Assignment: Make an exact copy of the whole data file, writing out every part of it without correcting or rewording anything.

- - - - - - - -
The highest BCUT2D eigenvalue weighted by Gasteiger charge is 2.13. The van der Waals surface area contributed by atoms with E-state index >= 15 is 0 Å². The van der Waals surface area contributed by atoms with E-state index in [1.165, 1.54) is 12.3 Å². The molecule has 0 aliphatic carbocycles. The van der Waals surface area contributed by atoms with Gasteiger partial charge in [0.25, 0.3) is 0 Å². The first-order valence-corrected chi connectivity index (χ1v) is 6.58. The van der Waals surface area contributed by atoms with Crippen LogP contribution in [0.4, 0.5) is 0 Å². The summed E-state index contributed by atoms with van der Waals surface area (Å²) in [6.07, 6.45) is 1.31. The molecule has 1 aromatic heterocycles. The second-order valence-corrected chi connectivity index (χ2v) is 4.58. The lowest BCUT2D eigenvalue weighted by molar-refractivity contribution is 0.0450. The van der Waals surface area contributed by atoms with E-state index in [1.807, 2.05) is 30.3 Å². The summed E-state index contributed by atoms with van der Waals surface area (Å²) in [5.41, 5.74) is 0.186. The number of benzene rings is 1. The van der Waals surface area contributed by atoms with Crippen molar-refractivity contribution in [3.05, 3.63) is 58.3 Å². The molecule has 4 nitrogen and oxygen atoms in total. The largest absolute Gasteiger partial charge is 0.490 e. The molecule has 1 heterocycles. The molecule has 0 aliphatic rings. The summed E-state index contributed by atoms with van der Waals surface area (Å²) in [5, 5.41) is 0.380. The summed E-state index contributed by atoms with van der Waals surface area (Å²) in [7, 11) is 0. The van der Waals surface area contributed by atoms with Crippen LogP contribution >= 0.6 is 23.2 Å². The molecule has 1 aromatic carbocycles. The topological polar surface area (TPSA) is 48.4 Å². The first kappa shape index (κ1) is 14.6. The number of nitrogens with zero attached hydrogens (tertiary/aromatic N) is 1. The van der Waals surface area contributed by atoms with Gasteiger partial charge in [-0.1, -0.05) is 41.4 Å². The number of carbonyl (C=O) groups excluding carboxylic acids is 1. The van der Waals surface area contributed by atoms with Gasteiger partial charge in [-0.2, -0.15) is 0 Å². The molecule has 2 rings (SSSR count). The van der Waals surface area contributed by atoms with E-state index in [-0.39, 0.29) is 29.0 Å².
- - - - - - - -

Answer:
The highest BCUT2D eigenvalue weighted by Gasteiger charge is 2.13. The van der Waals surface area contributed by atoms with E-state index >= 15 is 0 Å². The van der Waals surface area contributed by atoms with E-state index in [1.165, 1.54) is 12.3 Å². The molecule has 0 aliphatic carbocycles. The van der Waals surface area contributed by atoms with Gasteiger partial charge in [0.25, 0.3) is 0 Å². The first-order valence-corrected chi connectivity index (χ1v) is 6.58. The van der Waals surface area contributed by atoms with Crippen LogP contribution in [0.4, 0.5) is 0 Å². The summed E-state index contributed by atoms with van der Waals surface area (Å²) in [6.07, 6.45) is 1.31. The molecule has 1 aromatic heterocycles. The second-order valence-corrected chi connectivity index (χ2v) is 4.58. The lowest BCUT2D eigenvalue weighted by molar-refractivity contribution is 0.0450. The van der Waals surface area contributed by atoms with E-state index in [1.807, 2.05) is 30.3 Å². The summed E-state index contributed by atoms with van der Waals surface area (Å²) in [5.41, 5.74) is 0.186. The number of benzene rings is 1. The van der Waals surface area contributed by atoms with Crippen molar-refractivity contribution in [3.05, 3.63) is 58.3 Å². The molecule has 4 nitrogen and oxygen atoms in total. The largest absolute Gasteiger partial charge is 0.490 e. The molecule has 1 heterocycles. The molecule has 0 aliphatic rings. The summed E-state index contributed by atoms with van der Waals surface area (Å²) in [5, 5.41) is 0.380. The summed E-state index contributed by atoms with van der Waals surface area (Å²) in [7, 11) is 0. The van der Waals surface area contributed by atoms with Crippen LogP contribution >= 0.6 is 23.2 Å². The molecule has 1 aromatic carbocycles. The topological polar surface area (TPSA) is 48.4 Å². The first kappa shape index (κ1) is 14.6. The number of nitrogens with zero attached hydrogens (tertiary/aromatic N) is 1. The van der Waals surface area contributed by atoms with Gasteiger partial charge in [-0.1, -0.05) is 41.4 Å². The number of carbonyl (C=O) groups excluding carboxylic acids is 1. The van der Waals surface area contributed by atoms with Gasteiger partial charge in [-0.2, -0.15) is 0 Å². The molecule has 2 rings (SSSR count). The van der Waals surface area contributed by atoms with E-state index in [-0.39, 0.29) is 29.0 Å².